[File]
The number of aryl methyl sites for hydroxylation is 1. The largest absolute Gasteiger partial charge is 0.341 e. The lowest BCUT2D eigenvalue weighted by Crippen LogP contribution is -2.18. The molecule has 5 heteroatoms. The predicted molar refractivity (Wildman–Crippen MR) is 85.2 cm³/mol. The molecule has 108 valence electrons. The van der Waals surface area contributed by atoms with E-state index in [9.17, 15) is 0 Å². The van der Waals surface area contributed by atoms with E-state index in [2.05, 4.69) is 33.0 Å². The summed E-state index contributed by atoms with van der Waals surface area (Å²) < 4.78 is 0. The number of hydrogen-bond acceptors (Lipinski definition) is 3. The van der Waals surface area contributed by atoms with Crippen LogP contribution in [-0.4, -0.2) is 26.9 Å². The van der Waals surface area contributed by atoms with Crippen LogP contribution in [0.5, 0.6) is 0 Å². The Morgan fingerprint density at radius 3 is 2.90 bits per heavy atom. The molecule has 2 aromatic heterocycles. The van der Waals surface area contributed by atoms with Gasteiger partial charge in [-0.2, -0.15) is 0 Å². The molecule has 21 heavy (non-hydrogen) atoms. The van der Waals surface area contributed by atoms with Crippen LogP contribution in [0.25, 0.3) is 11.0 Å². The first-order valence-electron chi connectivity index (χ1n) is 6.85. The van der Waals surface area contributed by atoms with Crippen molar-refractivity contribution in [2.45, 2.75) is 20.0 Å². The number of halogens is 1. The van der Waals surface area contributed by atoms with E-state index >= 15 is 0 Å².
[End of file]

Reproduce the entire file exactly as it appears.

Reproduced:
The number of aryl methyl sites for hydroxylation is 1. The largest absolute Gasteiger partial charge is 0.341 e. The lowest BCUT2D eigenvalue weighted by Crippen LogP contribution is -2.18. The molecule has 5 heteroatoms. The predicted molar refractivity (Wildman–Crippen MR) is 85.2 cm³/mol. The molecule has 108 valence electrons. The van der Waals surface area contributed by atoms with E-state index in [9.17, 15) is 0 Å². The van der Waals surface area contributed by atoms with E-state index in [2.05, 4.69) is 33.0 Å². The summed E-state index contributed by atoms with van der Waals surface area (Å²) < 4.78 is 0. The number of hydrogen-bond acceptors (Lipinski definition) is 3. The van der Waals surface area contributed by atoms with Crippen LogP contribution in [-0.4, -0.2) is 26.9 Å². The van der Waals surface area contributed by atoms with Crippen LogP contribution in [0.5, 0.6) is 0 Å². The Morgan fingerprint density at radius 3 is 2.90 bits per heavy atom. The molecule has 2 aromatic heterocycles. The van der Waals surface area contributed by atoms with Gasteiger partial charge in [-0.2, -0.15) is 0 Å². The molecule has 21 heavy (non-hydrogen) atoms. The van der Waals surface area contributed by atoms with Crippen LogP contribution in [0.25, 0.3) is 11.0 Å². The first-order valence-electron chi connectivity index (χ1n) is 6.85. The van der Waals surface area contributed by atoms with Crippen molar-refractivity contribution in [2.45, 2.75) is 20.0 Å². The number of halogens is 1. The van der Waals surface area contributed by atoms with E-state index >= 15 is 0 Å².